John Clappison

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William John Clappison (27 June 1937 - 21 February 2013) was an English ceramic and glass designer. Although Clappison is not as familiar as many of his British contemporaries, his name not appearing on individual pieces), his work sold in the millions. Initially working out of the Hornsea Studio, partly financed by his father, Clappison would later work for Ravenhead Glass and Royal Doulton. Some of his more popular designs included the Heirloom range for Hornsea, his Studiocraft vases and his plain white Aphrodite vase, which became a popular Wedding present of its time.[1]

History[edit]

Clappison was born in Hull, England to Caeser 'Philip' and Enith Clappison. When the family moved to Hornsea and John's father started to support Hornsea Pottery, the founders of the Pottery, Colin and Desmond Rawson, saw great potential in John Clappison. He designed pieces such as Elegance and Tricorn for Hornsea Pottery whilst attending the Hull College of Arts and Crafts. The Pottery then sponsored his year at the Royal College of Art in London where he specialised in Industrial Design and Ceramics. After gaining the Faculty of Design Certificate in Ceramics at the Royal College of Art, John was appointed as Hornsea Pottery's Chief Designer in 1958. A studio was specially built on the Pottery site and when this was fully instituted, John refined and originated a whole range of designs for tablewares, novelties and gift wares.

Amongst his many designs for Hornsea Pottery was his 'Home Decor' range, which are "highly reminiscent of the most advanced work in Studio Ceramics" (Dr. Graham McLaren in his 1997 book Ceramics of the 1950s). Several innovative items of tableware and decorative pieces were produced, reflecting contemporary designs, the 1950s hand-decorated Slipware, 1960s Studio vases, 1970s Muramics and mugs and 1980s People Figures are all enthusiastically collected.[2]

As well as his work for Hornsea Pottery, John also designed for Ravenhead glass, Royal Doulton, Coryfo ceramics and the Upsala Ekeby group.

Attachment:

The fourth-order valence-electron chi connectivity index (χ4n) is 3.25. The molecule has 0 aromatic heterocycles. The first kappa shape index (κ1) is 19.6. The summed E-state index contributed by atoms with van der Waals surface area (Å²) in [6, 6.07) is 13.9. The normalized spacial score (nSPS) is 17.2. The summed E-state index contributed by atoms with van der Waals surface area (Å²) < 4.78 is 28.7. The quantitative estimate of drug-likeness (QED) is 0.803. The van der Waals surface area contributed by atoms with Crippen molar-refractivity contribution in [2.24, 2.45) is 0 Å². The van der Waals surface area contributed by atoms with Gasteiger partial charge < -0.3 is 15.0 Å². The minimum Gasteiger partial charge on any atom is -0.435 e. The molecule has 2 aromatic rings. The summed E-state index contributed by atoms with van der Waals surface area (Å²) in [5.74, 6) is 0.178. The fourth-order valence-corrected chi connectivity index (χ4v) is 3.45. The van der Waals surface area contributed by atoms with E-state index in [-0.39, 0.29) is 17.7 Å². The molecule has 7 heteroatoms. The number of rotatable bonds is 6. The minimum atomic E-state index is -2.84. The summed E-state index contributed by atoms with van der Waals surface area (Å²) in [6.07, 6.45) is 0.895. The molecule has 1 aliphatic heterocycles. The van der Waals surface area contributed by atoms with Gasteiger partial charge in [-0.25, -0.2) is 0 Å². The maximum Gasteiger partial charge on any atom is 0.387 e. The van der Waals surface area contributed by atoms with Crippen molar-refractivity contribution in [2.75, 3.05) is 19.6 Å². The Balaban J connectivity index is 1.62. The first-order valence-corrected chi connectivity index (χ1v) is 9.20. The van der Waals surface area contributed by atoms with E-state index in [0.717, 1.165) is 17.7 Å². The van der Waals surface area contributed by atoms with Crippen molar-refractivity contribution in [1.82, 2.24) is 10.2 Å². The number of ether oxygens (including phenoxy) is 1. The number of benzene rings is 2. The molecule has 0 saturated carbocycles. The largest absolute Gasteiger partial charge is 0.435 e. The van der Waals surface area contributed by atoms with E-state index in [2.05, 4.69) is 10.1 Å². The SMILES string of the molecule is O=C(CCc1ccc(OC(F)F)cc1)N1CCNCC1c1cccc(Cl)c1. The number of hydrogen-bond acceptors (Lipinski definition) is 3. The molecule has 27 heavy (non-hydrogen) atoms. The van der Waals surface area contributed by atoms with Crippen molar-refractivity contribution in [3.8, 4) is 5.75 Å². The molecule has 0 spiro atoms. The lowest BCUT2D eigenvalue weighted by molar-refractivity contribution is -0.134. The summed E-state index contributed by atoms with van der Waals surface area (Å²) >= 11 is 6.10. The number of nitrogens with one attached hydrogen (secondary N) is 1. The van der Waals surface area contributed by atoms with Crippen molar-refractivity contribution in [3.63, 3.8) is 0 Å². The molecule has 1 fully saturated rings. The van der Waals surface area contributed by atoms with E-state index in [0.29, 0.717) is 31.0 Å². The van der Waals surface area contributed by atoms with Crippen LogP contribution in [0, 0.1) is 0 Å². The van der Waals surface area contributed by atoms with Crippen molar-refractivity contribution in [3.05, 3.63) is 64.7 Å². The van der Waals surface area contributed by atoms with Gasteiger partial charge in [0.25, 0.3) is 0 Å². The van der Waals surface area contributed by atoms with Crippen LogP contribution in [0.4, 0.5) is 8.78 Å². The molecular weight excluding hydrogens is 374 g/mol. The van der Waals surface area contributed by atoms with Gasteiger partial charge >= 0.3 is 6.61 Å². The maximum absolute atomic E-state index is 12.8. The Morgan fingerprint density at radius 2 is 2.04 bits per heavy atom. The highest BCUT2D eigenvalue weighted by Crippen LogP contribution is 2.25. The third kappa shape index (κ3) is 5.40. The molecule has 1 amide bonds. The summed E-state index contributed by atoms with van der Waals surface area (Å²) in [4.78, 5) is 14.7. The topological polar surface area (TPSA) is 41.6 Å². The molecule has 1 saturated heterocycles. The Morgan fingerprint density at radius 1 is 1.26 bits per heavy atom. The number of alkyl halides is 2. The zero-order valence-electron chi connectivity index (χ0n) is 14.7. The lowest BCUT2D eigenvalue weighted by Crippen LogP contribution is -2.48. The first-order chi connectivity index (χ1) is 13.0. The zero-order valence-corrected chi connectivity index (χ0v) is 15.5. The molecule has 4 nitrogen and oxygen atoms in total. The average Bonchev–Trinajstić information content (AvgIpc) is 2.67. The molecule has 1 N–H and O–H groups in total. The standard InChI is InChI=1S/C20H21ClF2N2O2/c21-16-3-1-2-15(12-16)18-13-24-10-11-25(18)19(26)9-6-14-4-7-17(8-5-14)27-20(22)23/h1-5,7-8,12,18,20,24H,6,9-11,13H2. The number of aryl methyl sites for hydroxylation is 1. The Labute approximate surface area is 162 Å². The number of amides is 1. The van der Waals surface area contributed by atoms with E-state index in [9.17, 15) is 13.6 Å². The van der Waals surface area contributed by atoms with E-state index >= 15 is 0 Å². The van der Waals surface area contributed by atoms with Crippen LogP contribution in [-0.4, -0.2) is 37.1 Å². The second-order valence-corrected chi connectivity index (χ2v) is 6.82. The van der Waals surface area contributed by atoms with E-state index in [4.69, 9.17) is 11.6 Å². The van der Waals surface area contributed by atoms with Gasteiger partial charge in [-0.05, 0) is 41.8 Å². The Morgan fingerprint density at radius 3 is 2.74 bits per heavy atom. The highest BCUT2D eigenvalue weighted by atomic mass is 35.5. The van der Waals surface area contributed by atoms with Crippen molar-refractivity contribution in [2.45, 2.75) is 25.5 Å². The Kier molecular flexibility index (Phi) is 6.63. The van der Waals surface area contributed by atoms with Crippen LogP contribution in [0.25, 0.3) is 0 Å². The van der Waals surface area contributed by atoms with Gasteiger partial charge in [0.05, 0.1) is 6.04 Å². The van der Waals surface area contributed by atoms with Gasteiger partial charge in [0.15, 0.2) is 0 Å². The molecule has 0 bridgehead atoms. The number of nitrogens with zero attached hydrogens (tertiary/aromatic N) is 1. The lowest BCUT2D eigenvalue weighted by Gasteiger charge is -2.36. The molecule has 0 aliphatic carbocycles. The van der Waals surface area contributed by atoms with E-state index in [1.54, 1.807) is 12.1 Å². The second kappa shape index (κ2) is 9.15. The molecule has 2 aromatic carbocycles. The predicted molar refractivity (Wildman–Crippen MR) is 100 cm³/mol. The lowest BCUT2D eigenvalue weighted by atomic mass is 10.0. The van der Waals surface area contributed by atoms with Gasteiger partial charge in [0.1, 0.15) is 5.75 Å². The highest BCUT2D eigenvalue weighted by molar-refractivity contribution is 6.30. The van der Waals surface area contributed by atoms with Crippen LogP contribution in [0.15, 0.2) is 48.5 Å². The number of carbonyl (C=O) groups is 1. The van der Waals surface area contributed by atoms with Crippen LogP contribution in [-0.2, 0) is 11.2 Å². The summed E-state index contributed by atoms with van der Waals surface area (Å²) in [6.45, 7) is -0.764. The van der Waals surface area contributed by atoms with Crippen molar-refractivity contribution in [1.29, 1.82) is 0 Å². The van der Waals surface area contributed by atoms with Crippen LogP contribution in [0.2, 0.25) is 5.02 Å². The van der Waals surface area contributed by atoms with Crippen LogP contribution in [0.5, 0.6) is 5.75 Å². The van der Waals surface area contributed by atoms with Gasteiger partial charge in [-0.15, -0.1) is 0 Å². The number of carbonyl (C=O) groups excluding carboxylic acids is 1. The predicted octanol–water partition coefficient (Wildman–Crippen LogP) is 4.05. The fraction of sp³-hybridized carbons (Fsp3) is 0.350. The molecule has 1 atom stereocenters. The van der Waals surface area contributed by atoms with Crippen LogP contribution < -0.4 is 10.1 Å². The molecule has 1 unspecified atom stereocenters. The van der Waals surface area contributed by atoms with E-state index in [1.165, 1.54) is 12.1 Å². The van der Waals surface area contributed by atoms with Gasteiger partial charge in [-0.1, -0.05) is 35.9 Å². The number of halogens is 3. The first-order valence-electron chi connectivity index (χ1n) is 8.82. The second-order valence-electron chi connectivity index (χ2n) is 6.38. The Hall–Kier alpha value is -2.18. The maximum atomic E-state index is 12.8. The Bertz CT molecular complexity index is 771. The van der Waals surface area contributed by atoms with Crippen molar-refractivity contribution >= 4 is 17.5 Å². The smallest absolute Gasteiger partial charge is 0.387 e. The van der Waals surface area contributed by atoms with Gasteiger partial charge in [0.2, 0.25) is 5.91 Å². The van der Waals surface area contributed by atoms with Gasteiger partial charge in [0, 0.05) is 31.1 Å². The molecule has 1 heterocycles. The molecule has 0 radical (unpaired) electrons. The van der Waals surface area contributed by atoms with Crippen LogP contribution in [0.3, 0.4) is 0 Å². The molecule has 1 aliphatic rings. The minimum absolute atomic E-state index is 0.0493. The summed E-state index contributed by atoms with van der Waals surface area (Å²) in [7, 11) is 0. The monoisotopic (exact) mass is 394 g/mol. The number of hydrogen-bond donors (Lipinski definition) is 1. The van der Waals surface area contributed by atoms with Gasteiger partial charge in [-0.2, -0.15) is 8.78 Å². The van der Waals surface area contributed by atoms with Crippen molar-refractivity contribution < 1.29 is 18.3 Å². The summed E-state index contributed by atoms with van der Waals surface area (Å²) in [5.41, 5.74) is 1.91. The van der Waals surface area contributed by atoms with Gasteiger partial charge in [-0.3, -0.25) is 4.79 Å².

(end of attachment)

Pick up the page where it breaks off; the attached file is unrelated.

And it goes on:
Selected quotes about his work are: Lesley Jackson; "Designs by John Clappison such as 'Home Decor, Studiocraft and Lattice were in a completely new idiom….they presaged trends which would be consolidated during the early 1960s" (Lesley Jackson, The New Look - Design in the Fifties (Thames and Hudson 1991) ). Alan Peat; "Hornsea Pottery……was set on its feet by ranges of cheap ware which were not contemporary in style, and it was only at the end of the 1950s, following the appointment of William John Clappison as chief designer in 1958 that Hornsea became a major force in modern design" (Alan Peat, Austerity to Affluence, British Art and Design) - (Merrell Holberton, 1997) Wayne Hemingway "Today, as design becomes increasingly concerned with competitiveness and quality of life, innovation must again facilitate a creative response to change. John Clappison's team at Hornsea in the 1960s churned out winning designs year on year, developing and colluding craft techniques, to a classic standard with a trend awareness and clear passion for the market". Wayne Hemingway at the 2002 Ceramic Forum, as reported by Marcus Holmes for the Ceramic Review, June 2002).

A biography on John Clappison was published in April 2007. This official biography brings into focus the scope and variety of John's work with his full knowledge and co-operation.[3]

References[edit]

  1. ^ "John Clappison: Ceramicist who popularised the drinking mug and whose Aphrodite vase was a ubiquitous wedding gift". The Times. 16 March 2013. p. 87. Retrieved 17 March 2013. 
  2. ^ (Hornsea Pottery Collectors and Research Society)
  3. ^ Gone to Pot. The Life and Work of John Clappison, by Pauline Coyle. ISBN 0-9555455-0-1. [1]